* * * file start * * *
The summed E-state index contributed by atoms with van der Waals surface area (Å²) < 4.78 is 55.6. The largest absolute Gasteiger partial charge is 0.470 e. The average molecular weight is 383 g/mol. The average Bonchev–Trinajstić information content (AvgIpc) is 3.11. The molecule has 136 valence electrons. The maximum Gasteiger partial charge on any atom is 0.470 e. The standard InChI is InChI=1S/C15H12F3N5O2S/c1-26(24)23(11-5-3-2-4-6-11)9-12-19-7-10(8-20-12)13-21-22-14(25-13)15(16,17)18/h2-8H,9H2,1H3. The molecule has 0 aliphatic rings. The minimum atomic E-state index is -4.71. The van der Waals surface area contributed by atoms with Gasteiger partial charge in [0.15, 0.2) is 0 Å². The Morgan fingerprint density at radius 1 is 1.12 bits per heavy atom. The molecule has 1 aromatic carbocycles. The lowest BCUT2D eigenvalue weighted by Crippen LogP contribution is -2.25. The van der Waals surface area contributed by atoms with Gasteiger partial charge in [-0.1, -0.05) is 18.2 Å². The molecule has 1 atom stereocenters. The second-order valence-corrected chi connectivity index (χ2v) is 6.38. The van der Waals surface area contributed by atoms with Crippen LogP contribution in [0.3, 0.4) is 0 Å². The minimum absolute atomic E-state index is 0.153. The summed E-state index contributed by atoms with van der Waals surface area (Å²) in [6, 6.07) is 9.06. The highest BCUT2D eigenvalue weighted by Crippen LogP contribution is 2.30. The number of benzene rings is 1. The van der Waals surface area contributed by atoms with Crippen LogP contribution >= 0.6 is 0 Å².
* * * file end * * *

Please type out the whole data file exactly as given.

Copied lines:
The summed E-state index contributed by atoms with van der Waals surface area (Å²) < 4.78 is 55.6. The largest absolute Gasteiger partial charge is 0.470 e. The average molecular weight is 383 g/mol. The average Bonchev–Trinajstić information content (AvgIpc) is 3.11. The molecule has 136 valence electrons. The maximum Gasteiger partial charge on any atom is 0.470 e. The standard InChI is InChI=1S/C15H12F3N5O2S/c1-26(24)23(11-5-3-2-4-6-11)9-12-19-7-10(8-20-12)13-21-22-14(25-13)15(16,17)18/h2-8H,9H2,1H3. The molecule has 0 aliphatic rings. The minimum atomic E-state index is -4.71. The van der Waals surface area contributed by atoms with Gasteiger partial charge in [0.15, 0.2) is 0 Å². The Morgan fingerprint density at radius 1 is 1.12 bits per heavy atom. The molecule has 1 aromatic carbocycles. The lowest BCUT2D eigenvalue weighted by Crippen LogP contribution is -2.25. The van der Waals surface area contributed by atoms with Gasteiger partial charge in [-0.1, -0.05) is 18.2 Å². The molecule has 1 atom stereocenters. The second-order valence-corrected chi connectivity index (χ2v) is 6.38. The van der Waals surface area contributed by atoms with Crippen LogP contribution in [0.3, 0.4) is 0 Å². The minimum absolute atomic E-state index is 0.153. The summed E-state index contributed by atoms with van der Waals surface area (Å²) in [6, 6.07) is 9.06. The highest BCUT2D eigenvalue weighted by Crippen LogP contribution is 2.30. The number of benzene rings is 1. The van der Waals surface area contributed by atoms with Crippen LogP contribution >= 0.6 is 0 Å².